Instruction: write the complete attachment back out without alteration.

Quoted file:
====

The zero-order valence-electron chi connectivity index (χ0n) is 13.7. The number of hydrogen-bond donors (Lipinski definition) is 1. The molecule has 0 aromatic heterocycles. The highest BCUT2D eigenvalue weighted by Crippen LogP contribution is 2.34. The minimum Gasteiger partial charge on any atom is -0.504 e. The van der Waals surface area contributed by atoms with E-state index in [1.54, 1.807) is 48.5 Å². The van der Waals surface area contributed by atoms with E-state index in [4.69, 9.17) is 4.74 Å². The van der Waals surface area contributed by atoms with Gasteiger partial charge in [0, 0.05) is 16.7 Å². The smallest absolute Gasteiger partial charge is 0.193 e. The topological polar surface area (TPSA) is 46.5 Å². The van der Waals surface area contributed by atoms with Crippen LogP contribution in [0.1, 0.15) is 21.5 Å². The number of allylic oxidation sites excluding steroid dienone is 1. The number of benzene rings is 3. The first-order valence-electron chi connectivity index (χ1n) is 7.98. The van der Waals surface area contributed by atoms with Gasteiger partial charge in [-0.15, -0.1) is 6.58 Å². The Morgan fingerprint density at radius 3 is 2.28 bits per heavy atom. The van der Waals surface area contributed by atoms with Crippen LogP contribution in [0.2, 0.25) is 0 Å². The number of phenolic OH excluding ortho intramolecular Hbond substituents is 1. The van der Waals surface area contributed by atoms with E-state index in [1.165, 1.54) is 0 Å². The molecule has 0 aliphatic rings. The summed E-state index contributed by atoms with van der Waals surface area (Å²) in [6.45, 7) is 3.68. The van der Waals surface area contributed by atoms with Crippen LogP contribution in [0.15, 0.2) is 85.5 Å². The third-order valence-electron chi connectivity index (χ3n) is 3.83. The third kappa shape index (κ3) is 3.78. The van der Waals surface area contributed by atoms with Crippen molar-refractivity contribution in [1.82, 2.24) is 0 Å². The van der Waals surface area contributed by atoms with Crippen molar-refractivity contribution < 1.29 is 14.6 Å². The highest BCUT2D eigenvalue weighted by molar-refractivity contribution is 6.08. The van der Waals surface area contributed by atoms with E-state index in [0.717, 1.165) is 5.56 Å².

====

The zero-order valence-electron chi connectivity index (χ0n) is 13.7. The number of hydrogen-bond donors (Lipinski definition) is 1. The molecule has 0 aromatic heterocycles. The highest BCUT2D eigenvalue weighted by Crippen LogP contribution is 2.34. The minimum Gasteiger partial charge on any atom is -0.504 e. The van der Waals surface area contributed by atoms with E-state index in [1.54, 1.807) is 48.5 Å². The van der Waals surface area contributed by atoms with E-state index in [4.69, 9.17) is 4.74 Å². The van der Waals surface area contributed by atoms with Gasteiger partial charge in [0, 0.05) is 16.7 Å². The smallest absolute Gasteiger partial charge is 0.193 e. The topological polar surface area (TPSA) is 46.5 Å². The van der Waals surface area contributed by atoms with Crippen LogP contribution in [0.1, 0.15) is 21.5 Å². The number of allylic oxidation sites excluding steroid dienone is 1. The number of benzene rings is 3. The first-order valence-electron chi connectivity index (χ1n) is 7.98. The van der Waals surface area contributed by atoms with Gasteiger partial charge in [-0.15, -0.1) is 6.58 Å². The Morgan fingerprint density at radius 3 is 2.28 bits per heavy atom. The van der Waals surface area contributed by atoms with Crippen LogP contribution in [0.2, 0.25) is 0 Å². The number of phenolic OH excluding ortho intramolecular Hbond substituents is 1. The van der Waals surface area contributed by atoms with E-state index in [1.165, 1.54) is 0 Å². The molecule has 0 aliphatic rings. The summed E-state index contributed by atoms with van der Waals surface area (Å²) in [6.45, 7) is 3.68. The van der Waals surface area contributed by atoms with Crippen LogP contribution in [0.15, 0.2) is 85.5 Å². The third-order valence-electron chi connectivity index (χ3n) is 3.83. The third kappa shape index (κ3) is 3.78. The van der Waals surface area contributed by atoms with Crippen molar-refractivity contribution in [1.82, 2.24) is 0 Å². The van der Waals surface area contributed by atoms with Crippen molar-refractivity contribution < 1.29 is 14.6 Å². The highest BCUT2D eigenvalue weighted by molar-refractivity contribution is 6.08. The van der Waals surface area contributed by atoms with E-state index in [0.717, 1.165) is 5.56 Å².